3. No. 4 Baylor
Stop us if you've heard this one before, but Baylor really didn't challenge itself with the non-conference slate this season. Games at SMU, and vs. Lamar and Rice is an easy set of games for just about any team, especially one that fancies itself a College Football Playoff contender. Time will tell whether it costs Baylor a playoff spot again, but we certainly don't know enough about the Bears through three games to say that they are a top four team.
Baylor's offense has scored on just about anybody for years now, but the three teams it has played so far put up little fight. Lamar is an FCS team, while Rice gives up 458.3 yards per game, which ranks 106 in the nation. SMU is on another level. The Mustangs surrender the most yardage in the country—603 yards per game—by a decent margin. Most teams, even those not coached by a mastermind like Art Briles, would put up gaudy numbers against those three.
Defensively, there is some cause for concern for Baylor. While none of the games have wound up being close, SMU and Lamar both hung around for far longer in their games then fans would probably like to admit. The offenses in the Big 12 are a bit better than the ones fielded by the Mustangs, Cardinals, and Owls.
2. No. 3 TCU
Was there a luckier team in the sport than the TCU Horned Frogs last weekend? TCU hung on for a 55-52 win over Texas Tech, notching the win with an absurd touchdown catch off of a deflection in the back of the end zone. The win is a good one for TCU, as Texas Tech looks to be improved from its rough 2014 campaign, but the Horned Frogs' defense is becoming a serious cause for concern.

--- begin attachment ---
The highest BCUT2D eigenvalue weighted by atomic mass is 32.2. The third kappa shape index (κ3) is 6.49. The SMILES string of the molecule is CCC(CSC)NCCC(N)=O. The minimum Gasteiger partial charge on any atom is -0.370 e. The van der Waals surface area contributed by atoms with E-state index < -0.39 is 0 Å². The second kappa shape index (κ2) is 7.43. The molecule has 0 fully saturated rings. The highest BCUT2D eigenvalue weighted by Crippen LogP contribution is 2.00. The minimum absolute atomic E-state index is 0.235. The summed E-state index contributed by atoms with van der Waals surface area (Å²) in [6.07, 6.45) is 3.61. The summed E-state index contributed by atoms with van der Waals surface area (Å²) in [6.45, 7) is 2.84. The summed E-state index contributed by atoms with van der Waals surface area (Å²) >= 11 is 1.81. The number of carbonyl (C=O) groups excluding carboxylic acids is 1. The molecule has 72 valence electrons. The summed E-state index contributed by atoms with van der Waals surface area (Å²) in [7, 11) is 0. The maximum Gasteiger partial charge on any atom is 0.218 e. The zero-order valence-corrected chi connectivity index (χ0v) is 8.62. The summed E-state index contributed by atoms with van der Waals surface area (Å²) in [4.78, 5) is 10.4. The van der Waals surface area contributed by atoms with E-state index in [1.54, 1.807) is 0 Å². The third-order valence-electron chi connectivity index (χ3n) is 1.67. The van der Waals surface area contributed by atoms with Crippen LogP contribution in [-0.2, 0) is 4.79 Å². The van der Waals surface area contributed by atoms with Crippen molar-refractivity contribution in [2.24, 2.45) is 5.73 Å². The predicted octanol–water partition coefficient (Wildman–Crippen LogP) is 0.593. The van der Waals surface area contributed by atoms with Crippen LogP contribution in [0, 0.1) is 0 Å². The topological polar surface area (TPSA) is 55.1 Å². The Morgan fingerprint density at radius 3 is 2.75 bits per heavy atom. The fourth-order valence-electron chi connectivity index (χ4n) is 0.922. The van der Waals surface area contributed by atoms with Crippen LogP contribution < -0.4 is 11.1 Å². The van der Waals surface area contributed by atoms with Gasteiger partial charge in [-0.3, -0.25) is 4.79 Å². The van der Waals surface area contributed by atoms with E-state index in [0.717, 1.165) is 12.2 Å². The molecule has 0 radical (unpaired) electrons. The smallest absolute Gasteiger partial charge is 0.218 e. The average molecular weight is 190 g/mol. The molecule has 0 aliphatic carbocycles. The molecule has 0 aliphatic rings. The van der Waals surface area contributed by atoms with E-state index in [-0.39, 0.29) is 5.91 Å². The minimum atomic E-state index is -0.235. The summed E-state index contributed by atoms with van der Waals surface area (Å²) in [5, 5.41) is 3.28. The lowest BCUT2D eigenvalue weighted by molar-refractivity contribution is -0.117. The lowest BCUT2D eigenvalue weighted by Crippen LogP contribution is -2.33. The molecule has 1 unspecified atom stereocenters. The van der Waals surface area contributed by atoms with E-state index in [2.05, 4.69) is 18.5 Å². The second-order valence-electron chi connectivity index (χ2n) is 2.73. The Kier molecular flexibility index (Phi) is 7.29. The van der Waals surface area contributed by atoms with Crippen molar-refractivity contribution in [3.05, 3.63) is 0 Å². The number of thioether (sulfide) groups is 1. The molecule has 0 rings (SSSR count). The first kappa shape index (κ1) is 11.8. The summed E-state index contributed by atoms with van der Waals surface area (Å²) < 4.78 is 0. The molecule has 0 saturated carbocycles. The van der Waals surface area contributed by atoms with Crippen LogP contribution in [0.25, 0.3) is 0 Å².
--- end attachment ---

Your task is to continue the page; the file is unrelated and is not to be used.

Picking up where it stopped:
In week three, an SMU team that scored the fewest points in the country in 2014, dropped 37 on TCU. This week, Texas Tech put up 52. The Big 12 is not lacking for fantastic offenses; Baylor is No. 1 nationally with 64 points per game, while West Virginia, Oklahoma, and Oklahoma State all rank in the Top 30 in that category. TCU is No. 5 itself, averaging 51 points per game, but winning shootouts every week can be extremely taxing.
Last season, TCU's defense was fantastic, allowing just 19 points per game. Based on the start to this season, that unit isn't nearly as good in 2015. After the close call against Texas Tech, TCU was jumped by Michigan State, which settles in behind Ohio State at No. 2. If the Horned Frogs defense can't right the ship, they may fall in more than the rankings.
1. No. 24 Oregon
One bad performance shouldn't totally erase a strong pedigree and a recent history of greatness, but it is very hard to argue that Oregon is one of the 25 best teams in college football right now. The Ducks had maybe the most eye-popping loss of week four, losing 62-20 at home to Utah. The Utes are a very good team, and look like they may contend in the Pac-12 this season, but they also struggled to beat Utah State and didn't beat Fresno State nearly as decisively as they did the Ducks.
Oregon has major issues in every aspect. The quarterback situation is very tenuous as long as Vernon Adams is out with his broken finger. Jeff Lockie is a fan favorite, and might be able to manage a game, but Oregon needs much more out of its quarterback, and right now, they aren't getting it. The defense is even more of a concern, however. The Ducks rank No. 111 in total defense and No. 118 in scoring defense, just ahead of bottom feeder Kansas. Don't forget about special teams, either. Perhaps the biggest highlight of Oregon's loss to Utah was the trick punt return that led to a Utes touchdown. Utah also pulled off a fake punt in the game. Basically, the Ducks were dominated in every facet of the game.
Maybe Vernon Adams can heal up and return to the form that he showed at Eastern Washington. Maybe the Ducks shore up their defense and special teams over the next few weeks, and wind up winning nine games and going to a solid bowl. If those things happen, Oregon will probably be a Top 25 team. After losing by 42 at home, however, it is almost impossible to argue that they deserve to be there.